Cheatography

# STATISTICAL ANALYSIS - Hypothesis Testing Cheat Sheet by vxnxssx

Intro to Hypothesis Testing

### HYPOTHESIS TESTING

 A technique to help determine whether a specific treatment has an effect on the indivi­duals in a popula­tion. Goal To rule out chance (sampling error) as a plausible explan­ation for the results from a research study. Usage: To evaluate the results from a research study in which: 1. A sample is selected from the popula­tion.​ 2. The treatment is admini­stered to the sample.​ 3. After treatment, the indivi­duals in the sample are measured. ​

### HYPOTHESIS TESTING

If the indivi­duals in the sample are noticeably different from the indivi­duals in the original popula­tion, we have evidence that the treatment has an effect. However, it is also possible that the difference between the sample and the population is simply sampling error ​

### HYPOTHESIS TESTING

 Purpose: 1. The difference between the sample and the population can be explained by sampling error (there does not appear to be a treatment effect)​ 2. The difference between the sample and the population is too large to be explained by sampling error (there does appear to be a treatment effect).​

### ERRORS

 TYPE I ERRORS Occurs when the sample data appear to show a treatment effect when, in fact, there is none. ​In this case the researcher will reject the null hypothesis and falsely conclude that the treatment has an effect. ​ These are caused by unusual, unrepr­ese­ntative samples. Just by chance the researcher selects an extreme sample with the result that the sample falls in the critical region even though the treatment has no effect. ​ The hypothesis test is structured so that Type I errors are very unlikely; specif­ically, the probab­ility of a Type I error is equal to the alpha level.​

### ERRORS

 TYPE II Occurs when the sample does not appear to have been affected by the treatment when, in fact, the treatment does have an effect. ​ In this case, the researcher will fail to reject the null hypothesis and falsely conclude that the treatment does not have an effect. ​ Type II errors are commonly the result of a very small treatment effect. Although the treatment does have an effect, it is not large enough to show up in the research study. ​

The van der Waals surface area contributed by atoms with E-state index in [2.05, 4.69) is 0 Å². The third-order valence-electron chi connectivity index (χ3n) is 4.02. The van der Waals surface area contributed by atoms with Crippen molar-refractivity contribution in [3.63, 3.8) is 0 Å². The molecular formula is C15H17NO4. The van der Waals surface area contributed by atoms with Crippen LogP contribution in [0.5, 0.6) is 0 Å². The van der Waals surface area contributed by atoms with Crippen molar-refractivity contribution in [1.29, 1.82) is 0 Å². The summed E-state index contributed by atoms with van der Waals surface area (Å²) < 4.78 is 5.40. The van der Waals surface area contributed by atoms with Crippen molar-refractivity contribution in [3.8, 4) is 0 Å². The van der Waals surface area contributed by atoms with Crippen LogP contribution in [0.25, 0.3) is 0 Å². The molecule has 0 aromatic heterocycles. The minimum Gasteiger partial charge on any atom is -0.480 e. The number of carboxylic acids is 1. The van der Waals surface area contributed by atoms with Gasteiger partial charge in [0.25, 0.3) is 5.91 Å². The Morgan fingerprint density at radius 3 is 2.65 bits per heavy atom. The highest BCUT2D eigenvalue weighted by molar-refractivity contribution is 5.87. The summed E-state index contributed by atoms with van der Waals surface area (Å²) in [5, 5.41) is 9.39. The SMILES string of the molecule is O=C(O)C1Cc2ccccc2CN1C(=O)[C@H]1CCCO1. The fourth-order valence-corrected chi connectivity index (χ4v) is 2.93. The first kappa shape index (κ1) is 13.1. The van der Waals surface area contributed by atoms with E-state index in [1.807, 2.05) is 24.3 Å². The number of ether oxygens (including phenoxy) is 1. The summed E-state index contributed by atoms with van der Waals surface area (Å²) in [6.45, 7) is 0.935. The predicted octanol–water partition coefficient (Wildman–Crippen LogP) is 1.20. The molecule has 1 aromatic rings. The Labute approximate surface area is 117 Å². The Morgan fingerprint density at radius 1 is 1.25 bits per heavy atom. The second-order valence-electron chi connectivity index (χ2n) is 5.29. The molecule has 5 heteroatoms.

Actual Solution

### MEASURING EFFECT SIZE

 A hypothesis test evaluates the statis­tical signif­icance of the results from a research study. ​ That is, the test determines whether or not it is likely that the obtained sample mean occurred without any contri­bution from a treatment effect. The hypothesis test is influenced not only by the size of the treatment effect but also by the size of the sample. ​ Thus, even a very small effect can be signif­icant if it is observed in a very large sample. Because a signif­icant effect does not necess­arily mean a large effect, it is recomm­ended that the hypothesis test be accomp­anied by a measure of the effect size. We use Cohen=s d as a standa­rdized measure of effect size. Much like a z-score, Cohen=s d measures the size of the mean difference in terms of the standard deviat­ion.​

### NULL HYPOTHESIS

 Step 1 State the hypotheses and select an α level. The null hypothesis, H0, always states that the treatment has no effect (no change, no differ­ence). According to the null hypoth­esis, the population mean after treatment is the same is it was before treatment. The α level establ­ishes a criterion, or "­cut­-of­f", for making a decision about the null hypoth­esis. The alpha level also determines the risk of a Type I error.

### CRITICAL REGION

 Step 2 Locate the critical region. The critical region consists of outcomes that are very unlikely to occur if the null hypothesis is true. That is, the critical region is defined by sample means that are almost impossible to obtain if the treatment has no effect. The phrase “almost imposs­ible” means that these samples have a probab­ility (p) that is less than the alpha level.​

### TEST STATISTIC

 Step 3 Compute the test statistic. The test statistic (in this chapter a z-score) forms a ratio comparing the obtained difference between the sample mean and the hypoth­esized population mean versus the amount of difference we would expect without any treatment effect (the standard error). ​

### ALPHA LEVEL

 Step 4 A large value for the test statistic shows that the obtained mean difference is more than would be expected if there is no treatment effect. If it is large enough to be in the critical region, we conclude that the difference is signif­icant or that the treatment has a signif­icant effect. In this case we reject the null hypoth­esis. If the mean difference is relatively small, then the test statistic will have a low value. In this case, we conclude that the evidence from the sample is not suffic­ient, and the decision is fail to reject the null hypoth­esis. ​

### DIRECT­IONAL TESTS

 Includes the direct­ional prediction in the statement of the hypotheses and in the location of the critical region. ​ For example, if the original population has a mean of μ = 80 and the treatment is predicted to increase the scores, then the null hypothesis would state that after treatm­ent:​ H0: μ < 80 (there is no increase) ​ In this case, the entire critical region would be located in the right-hand tail of the distri­bution because large values for M would demons­trate that there is an increase and would tend to reject the null hypoth­esis.​

### POWER OF A HYPOTHESIS TEST

 The power of a hypothesis test is defined is the probab­ility that the test will reject the null hypothesis when the treatment does have an effect. ​ The power of a test depends on a variety of factors including the size of the treatment effect and the size of the sample. ​